Those companies have plotted Africa expansions into each other’s markets and broader Africa. With its latest round, Sendy ups its competitive stance in the continent’s startup logistics space. The company plans to expand to West Africa in 2020, CEO Mesh Alloys told TechCrunch on a call.

Alloys co-founded Sendy in 2015 with Kenyans Evanson Biwott and Don Okoth and American Malaika Judd. The startup currently has offices in Kenya, Tanzania, and Uganda with 5000 vehicles on its platform that move all sorts of goods, according to Alloys.

Sendy offers services for e-commerce, enterprise, and freight delivery for a client list that includes Unilever, DHL, Maersk, Safaricom and African online retailer Jumia.

The company uses an asset-free model, with an app that coordinates contract drivers who own their own vehicles, while confirming deliveries, creating performance metrics and managing payment.

On Sendy’s business and revenue model, “We take a percentage of each transaction. We also facilitate services for drivers like insurance, health-insurance, vehicle financing, vehicle servicing and fuel credits,” said Alloys.

The company plans to use its Series B funding for new hires and to upgrade its tech. “Getting better operational efficiency is super key so we’ll invest…in engineering teams and data teams…and deploying talent to improve the services that we give our customers,” said Alloys.

Sendy’s $20 round includes an R&D arrangement with Toyota Tsusho Corporation, whose investment comes from a venture arm the company established for Africa, called Mobility 54.

“We’ll look at optimizing the kind of trucks that perform well in this market…They’ll also look at setting up vehicle services centers in partnership with us,” said Alloys.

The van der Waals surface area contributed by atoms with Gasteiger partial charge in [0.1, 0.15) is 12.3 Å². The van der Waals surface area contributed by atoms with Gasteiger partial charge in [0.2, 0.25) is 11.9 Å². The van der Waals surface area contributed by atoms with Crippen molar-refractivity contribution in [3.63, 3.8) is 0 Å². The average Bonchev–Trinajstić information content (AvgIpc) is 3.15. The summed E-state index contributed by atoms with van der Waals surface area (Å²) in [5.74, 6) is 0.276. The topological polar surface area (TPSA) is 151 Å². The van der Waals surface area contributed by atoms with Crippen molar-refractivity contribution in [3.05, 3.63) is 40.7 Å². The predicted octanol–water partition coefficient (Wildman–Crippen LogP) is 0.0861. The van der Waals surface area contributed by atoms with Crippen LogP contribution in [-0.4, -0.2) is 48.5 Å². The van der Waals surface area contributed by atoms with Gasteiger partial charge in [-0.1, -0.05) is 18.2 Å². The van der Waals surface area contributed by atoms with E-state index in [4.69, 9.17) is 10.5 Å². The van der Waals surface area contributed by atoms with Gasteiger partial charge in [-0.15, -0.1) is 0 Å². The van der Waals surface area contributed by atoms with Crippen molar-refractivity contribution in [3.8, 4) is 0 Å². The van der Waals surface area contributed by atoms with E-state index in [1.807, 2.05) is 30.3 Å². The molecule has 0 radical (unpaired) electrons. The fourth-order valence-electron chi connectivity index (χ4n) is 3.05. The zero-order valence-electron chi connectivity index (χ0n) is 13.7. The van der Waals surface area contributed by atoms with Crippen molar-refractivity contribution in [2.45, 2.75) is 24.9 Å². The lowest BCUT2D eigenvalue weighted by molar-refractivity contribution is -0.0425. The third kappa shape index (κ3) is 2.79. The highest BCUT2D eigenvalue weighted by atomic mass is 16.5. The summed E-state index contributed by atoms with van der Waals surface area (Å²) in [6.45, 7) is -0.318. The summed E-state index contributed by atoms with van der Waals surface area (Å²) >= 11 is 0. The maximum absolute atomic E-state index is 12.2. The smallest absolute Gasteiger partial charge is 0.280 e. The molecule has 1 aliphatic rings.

Asia Africa Investment, Sunu Capital, Enza Capital, Vested World, and Kepple Capital joined lead investor Atlantica Ventures on the $20 million round — which brings Sendy’s total funding to $29 million, according to Alloys.

Formed in 2019, Atlantica Ventures is a relatively new Africa focused VC fund co-founded by  Washington DC based Aniko Szigetvari. She confirmed the fund’s lead on Sendy’s Series B and that Atlantica Ventures will take a board seat and work on strategic planning and execution with the company.

On how Sendy will outpace rivals such as Kobo360 and Lori Systems, Alloys points to the startup’s platform. “Our customer service is superior and that’s driven by our technology…I think we’re miles ahead of our competition today when it comes to tech,” he said.

Whoever surges ahead, Africa’s top business hubs — Nigeria, Kenya, and Ghana — stand to gain from the innovation VC spending and startup rivalry bring to the on-demand goods delivery sector.

Though logistics services aren’t included in the World Bank’s ease of doing business country rankings, they’re known to be costlier in Africa than many parts of the world.

In the early days of online commerce development on the continent — due to a lack of viable 3PL options — pioneering e-commerce startups Jumia and Konga were forced to burn capital by forming their own delivery services.

Years later, after Jumia has listed on the NYSE and expanded to multiple countries in Africa, fulfillment costs related to delivery remain one of the company’s largest expenses.

Lowering logistics expenses for businesses in Africa is central to Sendy’s mission, according to Alloys.

“We’re organizing a marketplace using technology so companies can efficiently deliver to their customers while reducing overall costs,” he said.

 


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Pinterest launches virtual makeup ‘Try On’ feature, starting with lipstick

17:00 | 28 January

A new Pinterest feature will allow users to virtually try on products, starting with lipstick, before they shop from retailers like Estée Lauder, Sephora, bareMinerals, Neutrogena, NYX Professional Makeup, YSL Beauté, Lancôme, and Urban Decay from L’Oréal. To use the new feature, pinners will first open Pinterest’s smart camera, “Lens,” while in Search, then click “Try it” to explore the different lipstick shades available. To shop the products, you just swipe up.